Chewy (NYSE:CHWY), a one-time market darling, is falling out of favor with the market as of late. The stock rose to $120 per share earlier this year and has since almost halved, trading at $63 as of this writing.
The fall from grace can be attributed to several reasons, including but not limited to: rising costs for labor and advertising, reopening economies, and supply shortages. Let's take a closer look at these factors individually to understand why the market is placing such importance on them.
Inflation is circulating throughout the economy
In its second-quarter conference call, management highlighted an imbalance in the supply and demand for labor. As a result, the costs to get people to work for Chewy are rising. The company is making investments (increasing wages and bonuses) to generate applications and onboard enough people to fulfill existing demand for its products. In all, the company spent $30 million, roughly twice as much as it did in the previous quarter.
Moreover, Chewy is an e-commerce retailer of pet products and services; it likely buys online advertising from companies like Alphabet and Facebook. Both of those behemoths reported substantial increases in the price per click and the cost per impression they charge businesses to market on their platforms. In talking about rising advertising rates, Chewy CEO Sumit Singh said, "While this was expected to some degree, the magnitude of the increase in Q2 was unprecedented."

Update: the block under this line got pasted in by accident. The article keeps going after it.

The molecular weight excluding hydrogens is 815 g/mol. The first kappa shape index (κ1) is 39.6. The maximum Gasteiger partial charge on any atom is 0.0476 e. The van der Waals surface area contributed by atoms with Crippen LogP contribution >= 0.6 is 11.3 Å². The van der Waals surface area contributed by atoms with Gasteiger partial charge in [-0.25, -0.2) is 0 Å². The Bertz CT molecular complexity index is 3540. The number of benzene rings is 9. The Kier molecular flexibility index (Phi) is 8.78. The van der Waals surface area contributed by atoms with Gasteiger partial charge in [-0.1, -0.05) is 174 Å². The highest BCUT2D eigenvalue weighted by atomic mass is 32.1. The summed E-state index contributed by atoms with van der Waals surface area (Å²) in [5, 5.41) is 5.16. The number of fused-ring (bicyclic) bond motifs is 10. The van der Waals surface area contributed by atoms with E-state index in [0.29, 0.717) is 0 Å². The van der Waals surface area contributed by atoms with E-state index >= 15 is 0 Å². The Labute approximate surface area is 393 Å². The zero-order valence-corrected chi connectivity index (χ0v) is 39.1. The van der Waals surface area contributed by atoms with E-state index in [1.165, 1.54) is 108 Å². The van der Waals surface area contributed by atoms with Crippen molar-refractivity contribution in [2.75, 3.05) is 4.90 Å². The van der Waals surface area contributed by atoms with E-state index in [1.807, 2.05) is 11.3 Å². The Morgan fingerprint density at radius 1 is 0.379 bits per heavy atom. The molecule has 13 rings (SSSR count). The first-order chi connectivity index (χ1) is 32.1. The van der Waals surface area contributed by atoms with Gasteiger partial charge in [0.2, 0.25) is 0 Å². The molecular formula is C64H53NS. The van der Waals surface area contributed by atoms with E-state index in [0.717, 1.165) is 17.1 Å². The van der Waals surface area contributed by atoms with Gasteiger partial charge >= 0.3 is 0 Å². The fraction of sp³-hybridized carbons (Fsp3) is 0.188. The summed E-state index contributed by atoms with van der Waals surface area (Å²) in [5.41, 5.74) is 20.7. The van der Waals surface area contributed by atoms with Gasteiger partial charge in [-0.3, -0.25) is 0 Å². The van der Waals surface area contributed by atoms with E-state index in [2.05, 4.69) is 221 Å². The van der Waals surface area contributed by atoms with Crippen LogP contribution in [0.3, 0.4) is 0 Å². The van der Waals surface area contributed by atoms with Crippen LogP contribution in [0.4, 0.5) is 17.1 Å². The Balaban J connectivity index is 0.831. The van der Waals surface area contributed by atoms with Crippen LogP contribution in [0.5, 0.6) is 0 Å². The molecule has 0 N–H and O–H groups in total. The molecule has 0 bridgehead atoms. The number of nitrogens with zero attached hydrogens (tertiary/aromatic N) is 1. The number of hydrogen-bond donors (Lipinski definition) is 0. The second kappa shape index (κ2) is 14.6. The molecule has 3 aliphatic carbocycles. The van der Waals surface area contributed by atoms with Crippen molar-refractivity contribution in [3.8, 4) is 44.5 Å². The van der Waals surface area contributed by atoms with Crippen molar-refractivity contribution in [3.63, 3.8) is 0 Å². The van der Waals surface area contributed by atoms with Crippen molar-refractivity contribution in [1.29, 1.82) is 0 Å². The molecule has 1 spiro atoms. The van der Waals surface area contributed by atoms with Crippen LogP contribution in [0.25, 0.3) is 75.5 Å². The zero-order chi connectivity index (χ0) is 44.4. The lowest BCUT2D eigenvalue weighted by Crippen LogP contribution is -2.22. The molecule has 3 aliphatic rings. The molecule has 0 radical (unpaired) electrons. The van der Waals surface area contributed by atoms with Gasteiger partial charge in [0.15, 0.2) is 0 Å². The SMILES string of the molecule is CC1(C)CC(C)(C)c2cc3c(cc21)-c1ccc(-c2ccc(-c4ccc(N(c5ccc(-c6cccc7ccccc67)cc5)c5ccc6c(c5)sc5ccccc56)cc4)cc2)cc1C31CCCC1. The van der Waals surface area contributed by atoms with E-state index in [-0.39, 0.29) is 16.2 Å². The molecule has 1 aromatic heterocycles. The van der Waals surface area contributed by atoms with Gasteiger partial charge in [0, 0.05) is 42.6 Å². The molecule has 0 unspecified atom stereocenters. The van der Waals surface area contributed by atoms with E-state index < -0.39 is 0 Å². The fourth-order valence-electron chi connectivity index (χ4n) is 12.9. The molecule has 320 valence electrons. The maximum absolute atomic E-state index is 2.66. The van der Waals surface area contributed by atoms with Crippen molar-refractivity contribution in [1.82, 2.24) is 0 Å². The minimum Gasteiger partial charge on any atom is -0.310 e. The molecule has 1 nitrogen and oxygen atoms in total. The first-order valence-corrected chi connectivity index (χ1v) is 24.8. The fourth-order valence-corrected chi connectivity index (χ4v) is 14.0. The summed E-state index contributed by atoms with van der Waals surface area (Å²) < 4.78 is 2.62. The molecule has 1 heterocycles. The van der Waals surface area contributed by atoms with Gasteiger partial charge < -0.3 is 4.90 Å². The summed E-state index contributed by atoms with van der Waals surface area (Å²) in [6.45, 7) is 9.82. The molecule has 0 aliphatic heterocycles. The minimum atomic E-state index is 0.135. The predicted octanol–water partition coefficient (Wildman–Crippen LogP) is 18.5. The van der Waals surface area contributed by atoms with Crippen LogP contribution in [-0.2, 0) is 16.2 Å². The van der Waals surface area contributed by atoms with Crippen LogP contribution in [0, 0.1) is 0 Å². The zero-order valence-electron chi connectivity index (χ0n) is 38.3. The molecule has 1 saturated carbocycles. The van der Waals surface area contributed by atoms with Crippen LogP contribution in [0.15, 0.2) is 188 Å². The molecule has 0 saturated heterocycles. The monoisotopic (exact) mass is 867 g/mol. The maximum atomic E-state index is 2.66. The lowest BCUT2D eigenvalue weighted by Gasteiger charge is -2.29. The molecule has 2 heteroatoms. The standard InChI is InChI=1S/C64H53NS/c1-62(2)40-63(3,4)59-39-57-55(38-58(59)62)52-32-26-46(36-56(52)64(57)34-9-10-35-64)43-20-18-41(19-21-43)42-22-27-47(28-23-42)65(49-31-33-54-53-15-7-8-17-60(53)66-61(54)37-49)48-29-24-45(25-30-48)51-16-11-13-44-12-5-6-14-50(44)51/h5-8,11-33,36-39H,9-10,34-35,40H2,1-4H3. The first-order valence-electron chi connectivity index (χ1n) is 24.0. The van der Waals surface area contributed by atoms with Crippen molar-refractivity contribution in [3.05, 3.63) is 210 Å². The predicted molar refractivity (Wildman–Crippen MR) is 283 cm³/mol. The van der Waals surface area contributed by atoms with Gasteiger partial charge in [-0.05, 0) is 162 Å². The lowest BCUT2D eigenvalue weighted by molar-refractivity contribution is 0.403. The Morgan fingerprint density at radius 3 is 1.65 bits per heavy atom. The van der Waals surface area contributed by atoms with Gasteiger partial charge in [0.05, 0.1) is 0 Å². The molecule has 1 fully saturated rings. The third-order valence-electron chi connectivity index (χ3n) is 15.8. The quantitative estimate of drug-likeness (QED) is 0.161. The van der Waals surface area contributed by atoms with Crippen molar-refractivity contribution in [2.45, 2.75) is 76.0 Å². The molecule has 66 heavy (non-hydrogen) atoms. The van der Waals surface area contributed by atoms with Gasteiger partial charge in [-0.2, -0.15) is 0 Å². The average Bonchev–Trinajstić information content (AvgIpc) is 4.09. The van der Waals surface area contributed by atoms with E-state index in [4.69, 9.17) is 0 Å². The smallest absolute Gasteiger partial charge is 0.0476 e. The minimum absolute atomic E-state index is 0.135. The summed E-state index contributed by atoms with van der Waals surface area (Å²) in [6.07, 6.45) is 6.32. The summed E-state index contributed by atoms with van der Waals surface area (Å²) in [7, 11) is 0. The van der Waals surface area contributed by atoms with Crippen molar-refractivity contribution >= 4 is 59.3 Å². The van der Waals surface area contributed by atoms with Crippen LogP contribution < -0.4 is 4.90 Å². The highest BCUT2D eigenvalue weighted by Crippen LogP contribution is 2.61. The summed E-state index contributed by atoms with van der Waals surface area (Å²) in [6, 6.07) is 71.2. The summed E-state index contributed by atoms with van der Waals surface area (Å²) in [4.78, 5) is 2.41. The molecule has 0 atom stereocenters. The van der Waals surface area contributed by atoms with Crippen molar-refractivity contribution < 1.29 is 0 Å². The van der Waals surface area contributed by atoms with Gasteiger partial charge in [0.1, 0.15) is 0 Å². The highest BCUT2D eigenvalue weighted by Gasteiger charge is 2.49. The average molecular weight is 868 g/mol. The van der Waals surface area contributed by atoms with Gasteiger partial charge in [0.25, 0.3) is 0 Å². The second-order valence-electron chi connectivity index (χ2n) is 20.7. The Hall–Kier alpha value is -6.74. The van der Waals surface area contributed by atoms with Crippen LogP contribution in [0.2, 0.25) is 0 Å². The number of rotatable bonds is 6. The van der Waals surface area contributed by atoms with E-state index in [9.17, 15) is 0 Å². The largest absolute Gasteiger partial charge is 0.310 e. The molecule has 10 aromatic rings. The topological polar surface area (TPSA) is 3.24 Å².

Economic reopening could slow sales growth
Chewy experienced a nice sales boost at the pandemic's onset. As folks were trying to avoid shopping in brick-and-mortar stores to prevent the risk of contracting the novel coronavirus, they spent more money online. In fiscal 2020, Chewy's revenue increased 47% from a year earlier.
Yet in the past few months, millions more people have been vaccinated against COVID-19 and economic reopening has gained momentum. So investors are understandably concerned that the increase in consumer mobility could hurt sales for the online pet retailer. Even if customers don't spend money at another pet store when they go out, they allocate money elsewhere, leaving less income to splurge on their pets.
It seems like supply-chain bottlenecks abound in all parts of the current economy. Customer demand for products is higher than before the pandemic. Meanwhile, fewer people are willing to work at the prevailing wages with a deadly virus still circulating. That's led to shortages of everything from materials to truck drivers and port workers.
Chewy is experiencing high levels of out-of-stock items its customers usually buy on the site. This is causing it to miss out on sales and potentially lose customers who could be going with another retailer that has procured a supply of the desired product.
Overall, these are significant headwinds, and investors are justified to be concerned about their impacts on Chewy's business. That said, Chewy reiterated its top- and bottom-line outlook for the year when it reported second-quarter results. Further, the challenges, persistent as they may be, are temporary and should ease as world economies emerge from coronavirus-related disruptions.